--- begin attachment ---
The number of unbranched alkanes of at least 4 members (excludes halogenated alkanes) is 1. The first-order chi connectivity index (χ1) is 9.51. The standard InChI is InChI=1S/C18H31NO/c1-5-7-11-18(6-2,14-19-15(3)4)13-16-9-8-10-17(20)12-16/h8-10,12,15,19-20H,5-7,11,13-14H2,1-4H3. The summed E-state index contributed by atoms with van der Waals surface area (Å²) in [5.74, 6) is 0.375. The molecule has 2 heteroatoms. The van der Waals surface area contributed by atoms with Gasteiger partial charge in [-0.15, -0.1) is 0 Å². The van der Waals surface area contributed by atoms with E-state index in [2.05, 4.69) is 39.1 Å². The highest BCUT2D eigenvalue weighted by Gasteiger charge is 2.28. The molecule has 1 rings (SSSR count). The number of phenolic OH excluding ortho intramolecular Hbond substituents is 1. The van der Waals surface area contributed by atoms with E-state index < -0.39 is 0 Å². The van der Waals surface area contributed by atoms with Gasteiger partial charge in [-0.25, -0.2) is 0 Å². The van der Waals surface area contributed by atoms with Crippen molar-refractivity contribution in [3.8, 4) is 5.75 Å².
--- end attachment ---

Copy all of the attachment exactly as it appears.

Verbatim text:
The number of unbranched alkanes of at least 4 members (excludes halogenated alkanes) is 1. The first-order chi connectivity index (χ1) is 9.51. The standard InChI is InChI=1S/C18H31NO/c1-5-7-11-18(6-2,14-19-15(3)4)13-16-9-8-10-17(20)12-16/h8-10,12,15,19-20H,5-7,11,13-14H2,1-4H3. The summed E-state index contributed by atoms with van der Waals surface area (Å²) in [5.74, 6) is 0.375. The molecule has 2 heteroatoms. The van der Waals surface area contributed by atoms with Gasteiger partial charge in [-0.15, -0.1) is 0 Å². The van der Waals surface area contributed by atoms with E-state index in [2.05, 4.69) is 39.1 Å². The highest BCUT2D eigenvalue weighted by Gasteiger charge is 2.28. The molecule has 1 rings (SSSR count). The number of phenolic OH excluding ortho intramolecular Hbond substituents is 1. The van der Waals surface area contributed by atoms with E-state index < -0.39 is 0 Å². The van der Waals surface area contributed by atoms with Gasteiger partial charge in [-0.25, -0.2) is 0 Å². The van der Waals surface area contributed by atoms with Crippen molar-refractivity contribution in [3.8, 4) is 5.75 Å².